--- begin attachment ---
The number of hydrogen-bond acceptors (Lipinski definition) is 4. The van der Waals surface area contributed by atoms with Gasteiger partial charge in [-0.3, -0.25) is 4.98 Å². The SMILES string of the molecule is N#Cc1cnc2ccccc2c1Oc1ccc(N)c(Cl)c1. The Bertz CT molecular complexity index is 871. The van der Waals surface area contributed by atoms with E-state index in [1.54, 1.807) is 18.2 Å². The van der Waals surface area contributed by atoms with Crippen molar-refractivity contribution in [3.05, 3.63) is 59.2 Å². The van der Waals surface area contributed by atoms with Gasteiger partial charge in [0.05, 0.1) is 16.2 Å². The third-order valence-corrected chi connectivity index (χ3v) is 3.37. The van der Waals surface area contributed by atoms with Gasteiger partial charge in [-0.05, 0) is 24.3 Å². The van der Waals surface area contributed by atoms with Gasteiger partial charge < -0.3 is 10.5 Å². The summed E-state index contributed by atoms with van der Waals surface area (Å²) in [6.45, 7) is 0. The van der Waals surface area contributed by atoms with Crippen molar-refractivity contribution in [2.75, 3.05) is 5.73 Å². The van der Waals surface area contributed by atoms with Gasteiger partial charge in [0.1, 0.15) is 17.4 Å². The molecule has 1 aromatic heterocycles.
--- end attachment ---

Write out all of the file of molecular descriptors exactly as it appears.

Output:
The number of hydrogen-bond acceptors (Lipinski definition) is 4. The van der Waals surface area contributed by atoms with Gasteiger partial charge in [-0.3, -0.25) is 4.98 Å². The SMILES string of the molecule is N#Cc1cnc2ccccc2c1Oc1ccc(N)c(Cl)c1. The Bertz CT molecular complexity index is 871. The van der Waals surface area contributed by atoms with E-state index in [1.54, 1.807) is 18.2 Å². The van der Waals surface area contributed by atoms with Crippen molar-refractivity contribution in [3.05, 3.63) is 59.2 Å². The van der Waals surface area contributed by atoms with Gasteiger partial charge in [0.05, 0.1) is 16.2 Å². The third-order valence-corrected chi connectivity index (χ3v) is 3.37. The van der Waals surface area contributed by atoms with Gasteiger partial charge in [-0.05, 0) is 24.3 Å². The van der Waals surface area contributed by atoms with Gasteiger partial charge < -0.3 is 10.5 Å². The summed E-state index contributed by atoms with van der Waals surface area (Å²) in [6.45, 7) is 0. The van der Waals surface area contributed by atoms with Crippen molar-refractivity contribution in [2.75, 3.05) is 5.73 Å². The van der Waals surface area contributed by atoms with Gasteiger partial charge in [0.1, 0.15) is 17.4 Å². The molecule has 1 aromatic heterocycles.